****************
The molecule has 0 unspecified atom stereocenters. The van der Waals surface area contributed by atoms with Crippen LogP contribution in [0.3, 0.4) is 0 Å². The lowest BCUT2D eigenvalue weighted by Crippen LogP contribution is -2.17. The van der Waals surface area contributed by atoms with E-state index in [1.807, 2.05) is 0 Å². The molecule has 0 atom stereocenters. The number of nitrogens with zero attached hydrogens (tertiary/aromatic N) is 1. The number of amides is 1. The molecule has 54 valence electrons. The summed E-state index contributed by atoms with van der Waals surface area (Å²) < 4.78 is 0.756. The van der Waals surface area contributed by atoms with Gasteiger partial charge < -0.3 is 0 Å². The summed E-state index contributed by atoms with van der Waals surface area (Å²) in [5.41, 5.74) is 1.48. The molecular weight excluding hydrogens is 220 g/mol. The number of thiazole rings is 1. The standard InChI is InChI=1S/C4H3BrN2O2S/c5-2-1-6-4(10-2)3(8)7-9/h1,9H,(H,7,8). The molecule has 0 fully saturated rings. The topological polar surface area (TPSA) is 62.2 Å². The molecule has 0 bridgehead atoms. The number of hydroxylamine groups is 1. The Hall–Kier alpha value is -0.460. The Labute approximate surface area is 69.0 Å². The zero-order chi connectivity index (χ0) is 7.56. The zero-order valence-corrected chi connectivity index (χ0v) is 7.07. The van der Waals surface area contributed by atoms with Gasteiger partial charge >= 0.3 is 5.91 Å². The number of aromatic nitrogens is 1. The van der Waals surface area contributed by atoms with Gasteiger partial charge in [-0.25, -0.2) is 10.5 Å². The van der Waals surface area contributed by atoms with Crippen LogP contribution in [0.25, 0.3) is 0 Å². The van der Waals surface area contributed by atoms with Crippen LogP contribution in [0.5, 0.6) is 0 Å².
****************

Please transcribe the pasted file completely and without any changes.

The molecule has 0 unspecified atom stereocenters. The van der Waals surface area contributed by atoms with Crippen LogP contribution in [0.3, 0.4) is 0 Å². The lowest BCUT2D eigenvalue weighted by Crippen LogP contribution is -2.17. The van der Waals surface area contributed by atoms with E-state index in [1.807, 2.05) is 0 Å². The molecule has 0 atom stereocenters. The number of nitrogens with zero attached hydrogens (tertiary/aromatic N) is 1. The number of amides is 1. The molecule has 54 valence electrons. The summed E-state index contributed by atoms with van der Waals surface area (Å²) < 4.78 is 0.756. The van der Waals surface area contributed by atoms with Gasteiger partial charge < -0.3 is 0 Å². The summed E-state index contributed by atoms with van der Waals surface area (Å²) in [5.41, 5.74) is 1.48. The molecular weight excluding hydrogens is 220 g/mol. The number of thiazole rings is 1. The standard InChI is InChI=1S/C4H3BrN2O2S/c5-2-1-6-4(10-2)3(8)7-9/h1,9H,(H,7,8). The molecule has 0 fully saturated rings. The topological polar surface area (TPSA) is 62.2 Å². The molecule has 0 bridgehead atoms. The number of hydroxylamine groups is 1. The Hall–Kier alpha value is -0.460. The Labute approximate surface area is 69.0 Å². The zero-order chi connectivity index (χ0) is 7.56. The zero-order valence-corrected chi connectivity index (χ0v) is 7.07. The van der Waals surface area contributed by atoms with Gasteiger partial charge >= 0.3 is 5.91 Å². The number of aromatic nitrogens is 1. The van der Waals surface area contributed by atoms with Gasteiger partial charge in [-0.25, -0.2) is 10.5 Å². The van der Waals surface area contributed by atoms with Crippen LogP contribution in [0.25, 0.3) is 0 Å². The van der Waals surface area contributed by atoms with Crippen LogP contribution in [0.5, 0.6) is 0 Å².